House Expected to Vote on Tax 2.0 This Week
Even if it passes the House, it faces long odds in the Senate
This week, the House is expected to vote on a package of bills known as “Tax 2.0” that, among other things, would make permanent the individual tax cuts in last year’s Tax Cuts and Jobs Act (TCJA).
While House leaders view a second round of tax cuts to be politically popular in advance of the November elections, the package is not without controversy. Among the individual tax changes in the new tax law is a $10,000 cap on state and local tax deductions. The SALT cap, which under the TCJA is set to expire in 2025, has raised an outcry in certain high-tax states like California, New York and New Jersey. Democrats in those states have made the SALT cap a campaign issue, arguing that the provision will cost their constituents billions in annual tax deductions.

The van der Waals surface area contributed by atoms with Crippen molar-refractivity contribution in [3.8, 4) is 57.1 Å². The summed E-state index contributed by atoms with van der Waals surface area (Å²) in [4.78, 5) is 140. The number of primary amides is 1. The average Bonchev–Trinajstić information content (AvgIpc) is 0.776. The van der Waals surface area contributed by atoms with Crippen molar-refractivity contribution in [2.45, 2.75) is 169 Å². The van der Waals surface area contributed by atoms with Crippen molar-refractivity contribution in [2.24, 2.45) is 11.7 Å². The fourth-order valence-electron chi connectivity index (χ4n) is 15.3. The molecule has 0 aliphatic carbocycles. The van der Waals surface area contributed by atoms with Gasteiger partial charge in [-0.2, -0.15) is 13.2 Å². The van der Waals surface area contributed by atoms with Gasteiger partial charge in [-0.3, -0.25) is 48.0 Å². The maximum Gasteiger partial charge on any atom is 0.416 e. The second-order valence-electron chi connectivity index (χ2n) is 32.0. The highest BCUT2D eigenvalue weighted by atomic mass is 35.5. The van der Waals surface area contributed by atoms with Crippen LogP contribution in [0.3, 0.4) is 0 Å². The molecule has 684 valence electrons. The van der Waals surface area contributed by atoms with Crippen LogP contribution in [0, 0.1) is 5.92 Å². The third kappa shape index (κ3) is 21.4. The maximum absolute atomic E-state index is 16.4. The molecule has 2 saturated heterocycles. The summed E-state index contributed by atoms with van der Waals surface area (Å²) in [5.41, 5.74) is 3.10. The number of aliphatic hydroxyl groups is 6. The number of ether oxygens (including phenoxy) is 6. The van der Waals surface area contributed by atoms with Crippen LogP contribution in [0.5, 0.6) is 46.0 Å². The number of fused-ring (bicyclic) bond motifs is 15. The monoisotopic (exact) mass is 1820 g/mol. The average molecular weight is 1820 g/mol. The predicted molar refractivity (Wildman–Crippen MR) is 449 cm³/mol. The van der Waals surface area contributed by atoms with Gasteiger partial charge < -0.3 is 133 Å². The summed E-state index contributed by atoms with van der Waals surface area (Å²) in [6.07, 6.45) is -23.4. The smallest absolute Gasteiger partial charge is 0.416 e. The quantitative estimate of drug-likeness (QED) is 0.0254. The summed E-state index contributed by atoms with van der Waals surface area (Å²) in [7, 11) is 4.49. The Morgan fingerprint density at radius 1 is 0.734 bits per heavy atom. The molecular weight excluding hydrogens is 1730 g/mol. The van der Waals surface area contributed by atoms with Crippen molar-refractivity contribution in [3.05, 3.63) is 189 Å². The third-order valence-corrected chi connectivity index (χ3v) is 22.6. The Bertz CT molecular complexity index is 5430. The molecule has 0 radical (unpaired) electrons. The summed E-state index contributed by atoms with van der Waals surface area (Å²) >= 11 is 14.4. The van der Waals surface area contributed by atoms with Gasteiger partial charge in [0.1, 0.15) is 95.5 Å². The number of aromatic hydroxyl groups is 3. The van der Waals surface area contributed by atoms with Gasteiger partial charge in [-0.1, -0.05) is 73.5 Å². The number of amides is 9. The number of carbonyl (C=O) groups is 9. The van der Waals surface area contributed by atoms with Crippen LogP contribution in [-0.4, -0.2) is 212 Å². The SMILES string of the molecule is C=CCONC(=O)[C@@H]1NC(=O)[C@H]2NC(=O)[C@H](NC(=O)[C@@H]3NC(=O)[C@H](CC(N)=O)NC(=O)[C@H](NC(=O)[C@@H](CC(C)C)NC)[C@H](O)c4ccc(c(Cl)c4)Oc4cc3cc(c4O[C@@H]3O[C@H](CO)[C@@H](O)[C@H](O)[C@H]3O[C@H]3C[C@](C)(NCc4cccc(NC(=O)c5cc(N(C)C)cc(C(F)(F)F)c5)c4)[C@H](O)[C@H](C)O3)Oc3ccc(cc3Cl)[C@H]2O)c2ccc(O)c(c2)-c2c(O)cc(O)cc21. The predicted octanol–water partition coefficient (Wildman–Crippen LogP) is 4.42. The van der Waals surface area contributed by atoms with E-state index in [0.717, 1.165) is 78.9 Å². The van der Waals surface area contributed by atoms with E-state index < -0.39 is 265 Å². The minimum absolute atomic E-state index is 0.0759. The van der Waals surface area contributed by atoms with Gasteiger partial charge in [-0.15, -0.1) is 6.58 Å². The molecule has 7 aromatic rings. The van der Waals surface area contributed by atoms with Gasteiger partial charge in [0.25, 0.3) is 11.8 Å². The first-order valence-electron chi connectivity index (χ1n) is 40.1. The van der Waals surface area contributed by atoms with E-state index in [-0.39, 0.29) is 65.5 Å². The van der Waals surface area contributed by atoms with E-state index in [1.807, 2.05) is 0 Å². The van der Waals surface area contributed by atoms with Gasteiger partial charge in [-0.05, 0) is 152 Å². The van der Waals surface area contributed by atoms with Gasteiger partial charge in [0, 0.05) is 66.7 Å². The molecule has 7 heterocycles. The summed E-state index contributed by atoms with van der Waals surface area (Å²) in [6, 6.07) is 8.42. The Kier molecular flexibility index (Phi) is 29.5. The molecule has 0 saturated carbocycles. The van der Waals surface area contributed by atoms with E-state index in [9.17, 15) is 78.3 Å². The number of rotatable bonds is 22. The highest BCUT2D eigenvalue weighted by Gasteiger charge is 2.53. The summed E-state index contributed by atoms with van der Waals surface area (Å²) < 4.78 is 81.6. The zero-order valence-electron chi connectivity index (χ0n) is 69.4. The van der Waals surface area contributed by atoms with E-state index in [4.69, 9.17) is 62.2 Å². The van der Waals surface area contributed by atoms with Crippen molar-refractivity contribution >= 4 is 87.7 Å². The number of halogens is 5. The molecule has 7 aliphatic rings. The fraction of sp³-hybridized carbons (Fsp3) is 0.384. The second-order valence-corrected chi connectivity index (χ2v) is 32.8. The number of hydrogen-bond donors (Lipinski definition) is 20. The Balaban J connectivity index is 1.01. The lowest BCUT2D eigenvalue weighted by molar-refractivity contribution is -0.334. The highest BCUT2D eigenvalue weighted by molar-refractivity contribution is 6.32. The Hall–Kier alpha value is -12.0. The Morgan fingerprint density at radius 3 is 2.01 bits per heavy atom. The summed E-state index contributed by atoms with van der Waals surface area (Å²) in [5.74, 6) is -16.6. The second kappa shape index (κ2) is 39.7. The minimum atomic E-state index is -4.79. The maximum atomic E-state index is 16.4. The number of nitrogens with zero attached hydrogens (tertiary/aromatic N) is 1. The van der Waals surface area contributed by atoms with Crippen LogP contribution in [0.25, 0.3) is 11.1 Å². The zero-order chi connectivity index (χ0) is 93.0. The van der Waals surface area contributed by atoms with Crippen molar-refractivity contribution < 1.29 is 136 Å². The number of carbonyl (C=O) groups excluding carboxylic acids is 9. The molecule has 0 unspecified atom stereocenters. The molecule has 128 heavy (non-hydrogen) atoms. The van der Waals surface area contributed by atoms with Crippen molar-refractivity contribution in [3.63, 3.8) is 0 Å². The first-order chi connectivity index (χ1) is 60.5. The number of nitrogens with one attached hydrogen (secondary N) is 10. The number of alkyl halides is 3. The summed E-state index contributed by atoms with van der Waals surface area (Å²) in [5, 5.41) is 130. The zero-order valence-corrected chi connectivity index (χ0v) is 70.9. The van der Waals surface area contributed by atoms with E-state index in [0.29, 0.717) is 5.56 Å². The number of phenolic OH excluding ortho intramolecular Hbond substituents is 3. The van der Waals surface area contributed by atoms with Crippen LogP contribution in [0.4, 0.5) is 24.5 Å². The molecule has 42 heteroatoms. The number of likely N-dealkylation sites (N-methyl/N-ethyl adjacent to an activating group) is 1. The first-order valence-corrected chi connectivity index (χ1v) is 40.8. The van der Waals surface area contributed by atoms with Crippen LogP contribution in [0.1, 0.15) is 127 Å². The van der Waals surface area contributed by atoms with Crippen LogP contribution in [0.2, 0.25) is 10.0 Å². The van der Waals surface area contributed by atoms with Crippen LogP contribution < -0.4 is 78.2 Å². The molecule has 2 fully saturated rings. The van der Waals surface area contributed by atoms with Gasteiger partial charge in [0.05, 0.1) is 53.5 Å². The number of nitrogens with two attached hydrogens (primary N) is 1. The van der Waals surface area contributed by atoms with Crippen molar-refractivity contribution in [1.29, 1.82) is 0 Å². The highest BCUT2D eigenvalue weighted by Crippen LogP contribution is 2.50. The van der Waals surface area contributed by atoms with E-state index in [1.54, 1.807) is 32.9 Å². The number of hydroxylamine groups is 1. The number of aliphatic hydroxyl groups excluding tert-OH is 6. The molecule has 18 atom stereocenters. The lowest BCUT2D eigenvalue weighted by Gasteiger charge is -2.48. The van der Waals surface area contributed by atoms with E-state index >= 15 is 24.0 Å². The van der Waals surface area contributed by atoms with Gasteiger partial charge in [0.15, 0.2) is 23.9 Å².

House Ways and Means Committee Chairman Kevin Brady (R-TX) said this week that some of the polling and media reports that the tax law is unpopular is “misleading” and that the tax law has greatly contributed to the strong economy.
“Everyone feels so much more optimistic about their job prospects, about their potential for increased paychecks and certainly now we’re seeing investments come back to America rather than jobs leaving overseas,” Brady said. “Republicans running on a conservative agenda of people keeping more of what they earn and small businesses keeping more of what they earn permanently helps them in those reelections.”
House Democrats have attacked the tax law as primarily benefiting corporations and high-income earners; they have said Tax 2.0 is more of the same.
“Our candidates are finding all over America that the American people believe these tax bills are for the rich and not for them,” House Minority Whip Steny Hoyer (D-MD) told reporters this week.
Even if Tax 2.0 is approved in the House, it faces long odds in the Senate where it would need Democratic support.
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